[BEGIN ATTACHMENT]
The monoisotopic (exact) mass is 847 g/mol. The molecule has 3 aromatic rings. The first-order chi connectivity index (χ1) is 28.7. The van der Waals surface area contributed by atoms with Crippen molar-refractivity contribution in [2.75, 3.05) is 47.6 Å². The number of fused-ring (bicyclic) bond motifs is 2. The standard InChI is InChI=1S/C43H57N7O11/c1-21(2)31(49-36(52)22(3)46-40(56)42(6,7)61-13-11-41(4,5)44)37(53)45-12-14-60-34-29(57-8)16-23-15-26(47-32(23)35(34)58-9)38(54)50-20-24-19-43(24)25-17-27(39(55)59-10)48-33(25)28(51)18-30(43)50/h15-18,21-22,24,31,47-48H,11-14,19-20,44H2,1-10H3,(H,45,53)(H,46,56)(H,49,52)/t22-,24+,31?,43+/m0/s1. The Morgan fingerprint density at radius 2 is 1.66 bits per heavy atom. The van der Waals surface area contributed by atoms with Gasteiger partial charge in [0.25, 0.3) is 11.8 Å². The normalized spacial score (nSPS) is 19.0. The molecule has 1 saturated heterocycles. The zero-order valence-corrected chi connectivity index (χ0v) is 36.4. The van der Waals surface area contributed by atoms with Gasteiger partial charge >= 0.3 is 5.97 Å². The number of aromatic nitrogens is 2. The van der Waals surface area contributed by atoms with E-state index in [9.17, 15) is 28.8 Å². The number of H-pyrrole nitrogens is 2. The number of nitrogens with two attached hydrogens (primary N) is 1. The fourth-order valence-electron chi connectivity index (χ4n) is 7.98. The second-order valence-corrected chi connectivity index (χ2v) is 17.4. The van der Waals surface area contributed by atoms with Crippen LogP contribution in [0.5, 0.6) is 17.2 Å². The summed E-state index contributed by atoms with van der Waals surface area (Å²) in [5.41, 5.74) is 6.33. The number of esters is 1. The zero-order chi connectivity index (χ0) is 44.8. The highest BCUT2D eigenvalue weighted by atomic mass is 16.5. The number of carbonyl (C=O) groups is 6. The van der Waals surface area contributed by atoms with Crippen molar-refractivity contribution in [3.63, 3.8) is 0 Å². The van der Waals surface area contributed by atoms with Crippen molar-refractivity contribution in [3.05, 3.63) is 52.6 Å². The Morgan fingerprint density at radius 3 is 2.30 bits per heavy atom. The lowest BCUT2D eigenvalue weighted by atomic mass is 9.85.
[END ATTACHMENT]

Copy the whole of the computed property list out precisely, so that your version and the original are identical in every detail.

The monoisotopic (exact) mass is 847 g/mol. The molecule has 3 aromatic rings. The first-order chi connectivity index (χ1) is 28.7. The van der Waals surface area contributed by atoms with Crippen molar-refractivity contribution in [2.75, 3.05) is 47.6 Å². The number of fused-ring (bicyclic) bond motifs is 2. The standard InChI is InChI=1S/C43H57N7O11/c1-21(2)31(49-36(52)22(3)46-40(56)42(6,7)61-13-11-41(4,5)44)37(53)45-12-14-60-34-29(57-8)16-23-15-26(47-32(23)35(34)58-9)38(54)50-20-24-19-43(24)25-17-27(39(55)59-10)48-33(25)28(51)18-30(43)50/h15-18,21-22,24,31,47-48H,11-14,19-20,44H2,1-10H3,(H,45,53)(H,46,56)(H,49,52)/t22-,24+,31?,43+/m0/s1. The Morgan fingerprint density at radius 2 is 1.66 bits per heavy atom. The van der Waals surface area contributed by atoms with Gasteiger partial charge in [0.25, 0.3) is 11.8 Å². The normalized spacial score (nSPS) is 19.0. The molecule has 1 saturated heterocycles. The zero-order valence-corrected chi connectivity index (χ0v) is 36.4. The van der Waals surface area contributed by atoms with Gasteiger partial charge >= 0.3 is 5.97 Å². The number of aromatic nitrogens is 2. The van der Waals surface area contributed by atoms with E-state index in [9.17, 15) is 28.8 Å². The number of H-pyrrole nitrogens is 2. The number of nitrogens with two attached hydrogens (primary N) is 1. The fourth-order valence-electron chi connectivity index (χ4n) is 7.98. The second-order valence-corrected chi connectivity index (χ2v) is 17.4. The van der Waals surface area contributed by atoms with Crippen LogP contribution in [0.5, 0.6) is 17.2 Å². The summed E-state index contributed by atoms with van der Waals surface area (Å²) in [5.41, 5.74) is 6.33. The number of esters is 1. The zero-order chi connectivity index (χ0) is 44.8. The highest BCUT2D eigenvalue weighted by atomic mass is 16.5. The number of carbonyl (C=O) groups is 6. The van der Waals surface area contributed by atoms with Crippen molar-refractivity contribution in [3.63, 3.8) is 0 Å². The van der Waals surface area contributed by atoms with Crippen molar-refractivity contribution in [3.05, 3.63) is 52.6 Å². The Morgan fingerprint density at radius 3 is 2.30 bits per heavy atom. The lowest BCUT2D eigenvalue weighted by atomic mass is 9.85.